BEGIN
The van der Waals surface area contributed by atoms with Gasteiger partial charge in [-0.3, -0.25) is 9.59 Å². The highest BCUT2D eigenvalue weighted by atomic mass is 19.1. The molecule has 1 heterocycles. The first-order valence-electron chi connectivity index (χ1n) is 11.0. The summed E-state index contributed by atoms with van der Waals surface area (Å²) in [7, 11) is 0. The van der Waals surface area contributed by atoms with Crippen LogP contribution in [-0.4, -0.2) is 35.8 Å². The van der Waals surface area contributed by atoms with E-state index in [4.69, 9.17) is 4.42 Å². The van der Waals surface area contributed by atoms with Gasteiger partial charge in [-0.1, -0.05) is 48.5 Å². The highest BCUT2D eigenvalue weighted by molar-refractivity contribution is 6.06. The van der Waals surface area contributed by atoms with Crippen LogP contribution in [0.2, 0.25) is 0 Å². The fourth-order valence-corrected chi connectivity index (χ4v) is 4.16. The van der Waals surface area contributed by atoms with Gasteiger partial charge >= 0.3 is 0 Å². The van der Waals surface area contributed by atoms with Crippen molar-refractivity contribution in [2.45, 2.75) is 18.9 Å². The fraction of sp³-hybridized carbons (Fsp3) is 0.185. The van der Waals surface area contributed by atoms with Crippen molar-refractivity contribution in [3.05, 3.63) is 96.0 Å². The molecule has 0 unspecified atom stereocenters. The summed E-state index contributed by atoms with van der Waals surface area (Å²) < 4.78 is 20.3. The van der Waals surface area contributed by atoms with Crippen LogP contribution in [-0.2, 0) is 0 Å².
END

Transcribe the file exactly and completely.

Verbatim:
The van der Waals surface area contributed by atoms with Gasteiger partial charge in [-0.3, -0.25) is 9.59 Å². The highest BCUT2D eigenvalue weighted by atomic mass is 19.1. The molecule has 1 heterocycles. The first-order valence-electron chi connectivity index (χ1n) is 11.0. The summed E-state index contributed by atoms with van der Waals surface area (Å²) in [7, 11) is 0. The van der Waals surface area contributed by atoms with Crippen LogP contribution in [-0.4, -0.2) is 35.8 Å². The van der Waals surface area contributed by atoms with E-state index in [4.69, 9.17) is 4.42 Å². The van der Waals surface area contributed by atoms with Gasteiger partial charge in [-0.1, -0.05) is 48.5 Å². The highest BCUT2D eigenvalue weighted by molar-refractivity contribution is 6.06. The van der Waals surface area contributed by atoms with Crippen LogP contribution in [0.2, 0.25) is 0 Å². The fourth-order valence-corrected chi connectivity index (χ4v) is 4.16. The van der Waals surface area contributed by atoms with Gasteiger partial charge >= 0.3 is 0 Å². The van der Waals surface area contributed by atoms with Crippen molar-refractivity contribution in [2.45, 2.75) is 18.9 Å². The fraction of sp³-hybridized carbons (Fsp3) is 0.185. The van der Waals surface area contributed by atoms with Crippen molar-refractivity contribution in [3.05, 3.63) is 96.0 Å². The molecule has 0 unspecified atom stereocenters. The summed E-state index contributed by atoms with van der Waals surface area (Å²) < 4.78 is 20.3. The van der Waals surface area contributed by atoms with Crippen LogP contribution in [-0.2, 0) is 0 Å².